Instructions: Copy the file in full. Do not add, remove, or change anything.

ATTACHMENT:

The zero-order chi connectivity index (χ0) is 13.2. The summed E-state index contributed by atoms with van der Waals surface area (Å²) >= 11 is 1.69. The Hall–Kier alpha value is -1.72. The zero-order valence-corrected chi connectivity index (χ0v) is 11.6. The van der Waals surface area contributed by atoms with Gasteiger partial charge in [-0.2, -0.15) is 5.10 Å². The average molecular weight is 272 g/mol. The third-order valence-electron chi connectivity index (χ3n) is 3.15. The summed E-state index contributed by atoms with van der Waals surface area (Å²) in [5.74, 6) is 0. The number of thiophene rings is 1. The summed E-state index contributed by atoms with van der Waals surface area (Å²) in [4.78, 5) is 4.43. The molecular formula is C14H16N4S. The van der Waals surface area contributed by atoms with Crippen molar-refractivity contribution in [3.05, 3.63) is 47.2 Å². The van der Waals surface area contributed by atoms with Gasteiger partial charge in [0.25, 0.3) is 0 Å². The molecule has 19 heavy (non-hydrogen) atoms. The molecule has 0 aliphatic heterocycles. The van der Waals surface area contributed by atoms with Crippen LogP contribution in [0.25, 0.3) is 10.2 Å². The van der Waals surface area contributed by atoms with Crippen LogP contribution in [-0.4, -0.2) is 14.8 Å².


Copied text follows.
The zero-order chi connectivity index (χ0) is 13.2. The summed E-state index contributed by atoms with van der Waals surface area (Å²) >= 11 is 1.69. The Hall–Kier alpha value is -1.72. The zero-order valence-corrected chi connectivity index (χ0v) is 11.6. The van der Waals surface area contributed by atoms with Gasteiger partial charge in [-0.2, -0.15) is 5.10 Å². The average molecular weight is 272 g/mol. The third-order valence-electron chi connectivity index (χ3n) is 3.15. The summed E-state index contributed by atoms with van der Waals surface area (Å²) in [5.74, 6) is 0. The number of thiophene rings is 1. The summed E-state index contributed by atoms with van der Waals surface area (Å²) in [4.78, 5) is 4.43. The molecular formula is C14H16N4S. The van der Waals surface area contributed by atoms with Crippen molar-refractivity contribution in [3.05, 3.63) is 47.2 Å². The van der Waals surface area contributed by atoms with Gasteiger partial charge in [0.25, 0.3) is 0 Å². The molecule has 19 heavy (non-hydrogen) atoms. The molecule has 0 aliphatic heterocycles. The van der Waals surface area contributed by atoms with Crippen LogP contribution in [0.25, 0.3) is 10.2 Å². The van der Waals surface area contributed by atoms with Crippen LogP contribution in [-0.4, -0.2) is 14.8 Å².